Border bridal shops would usually be run off their feet at this time of year.
But due to the ongoing COVID-19 pandemic and subsequent border closure, brides to be have put dress shopping on the back-burner.
Owner of Jack and Jill Bridal Sandra Stewart shut her Albury based shop for April and May before business picked up again in June, however with weddings postponed, Ms Stewart is now looking at another closure.
"I'm expecting to have to shut down again," she said.
"June started off fantastic but as soon as the border shut down it's gone dead again.
"This would usually be one of our busiest times with all of the brides getting married at the end of the year and early next year.
"A lot of girls left their weddings for September, October and November thinking it would be right by then, but now they're putting them off."
Ms Stewart would usually see customers travel from Wangaratta, Shepparton and Echuca to visit the shop.
"Girls travel two or three hours to come to our shop," she said.
"We've got all new gowns coming in in the next couple of months for the next season, but you wonder whether it was worth ordering them."
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This year's intake of border debutantes have also been left to put dress shopping on hold with deb balls postponed due to the border closure and strict social distancing rules.
Dianne Stepto has been coordinating Albury district debutante balls for 27 years and admitted it would be a shame to see young people miss out in 2020.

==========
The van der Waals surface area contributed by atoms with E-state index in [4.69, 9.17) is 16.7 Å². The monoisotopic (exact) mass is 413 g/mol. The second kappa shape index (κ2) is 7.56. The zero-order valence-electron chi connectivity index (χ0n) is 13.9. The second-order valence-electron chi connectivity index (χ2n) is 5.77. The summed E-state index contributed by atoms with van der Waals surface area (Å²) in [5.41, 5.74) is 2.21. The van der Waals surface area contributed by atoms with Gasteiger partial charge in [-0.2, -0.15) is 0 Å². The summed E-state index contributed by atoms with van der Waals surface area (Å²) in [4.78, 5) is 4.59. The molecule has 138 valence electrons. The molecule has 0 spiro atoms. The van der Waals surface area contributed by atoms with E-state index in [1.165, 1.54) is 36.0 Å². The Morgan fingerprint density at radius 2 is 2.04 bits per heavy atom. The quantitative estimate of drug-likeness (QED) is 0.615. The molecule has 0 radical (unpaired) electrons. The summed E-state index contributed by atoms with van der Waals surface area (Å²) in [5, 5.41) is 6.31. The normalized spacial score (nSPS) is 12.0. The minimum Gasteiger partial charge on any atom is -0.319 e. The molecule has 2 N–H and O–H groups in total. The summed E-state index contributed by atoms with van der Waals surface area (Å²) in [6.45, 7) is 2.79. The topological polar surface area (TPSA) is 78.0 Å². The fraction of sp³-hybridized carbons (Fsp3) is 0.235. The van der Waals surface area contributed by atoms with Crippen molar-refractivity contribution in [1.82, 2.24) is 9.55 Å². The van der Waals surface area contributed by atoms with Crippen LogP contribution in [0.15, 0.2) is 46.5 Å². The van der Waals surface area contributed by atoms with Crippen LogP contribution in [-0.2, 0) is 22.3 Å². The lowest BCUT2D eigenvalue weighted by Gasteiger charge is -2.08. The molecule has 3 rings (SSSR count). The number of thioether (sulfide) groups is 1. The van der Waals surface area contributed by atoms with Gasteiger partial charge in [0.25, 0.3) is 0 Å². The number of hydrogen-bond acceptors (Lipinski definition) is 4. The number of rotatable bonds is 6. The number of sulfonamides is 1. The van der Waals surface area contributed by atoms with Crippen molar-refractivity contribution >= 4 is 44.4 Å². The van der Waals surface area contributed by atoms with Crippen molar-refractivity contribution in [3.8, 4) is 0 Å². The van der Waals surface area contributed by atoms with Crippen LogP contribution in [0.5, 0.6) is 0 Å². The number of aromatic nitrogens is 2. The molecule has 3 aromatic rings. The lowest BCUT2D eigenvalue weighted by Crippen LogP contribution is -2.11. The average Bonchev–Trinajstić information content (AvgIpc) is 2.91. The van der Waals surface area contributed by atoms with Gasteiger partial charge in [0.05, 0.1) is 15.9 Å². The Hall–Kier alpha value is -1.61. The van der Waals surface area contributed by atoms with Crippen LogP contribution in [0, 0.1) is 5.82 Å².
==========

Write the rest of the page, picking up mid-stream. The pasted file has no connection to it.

"I know it doesn't seem like that much but for those 16-year-old girls and boys, with everything that's been taken away from them this year, they're still holding onto hope," Mrs Stepto said.
"We cancelled balls in May and June and moved them to September thinking that would give us plenty of time, but we've just cancelled for September and have dates in October booked.
"We have a few extra dates up our sleeves for next year."
Coronavirus restrictions mean guests would not be able to get up to mingle or dance.
Albury-Wodonga Dance Centre managing directors Glen and Niki Strauss have been offering deb partners dance lessons for 10 years and agreed it's a shame.
"We still see some of them down the street after five years and they say 'I want to do that deb again," Mr Strauss said.
"It's really nice how it creates memories for these young kids and is such a big night for them."
Dancing in general has taken a hit from the pandemic.
"We've hit the footloose era of no dancing," Mrs Strauss said.
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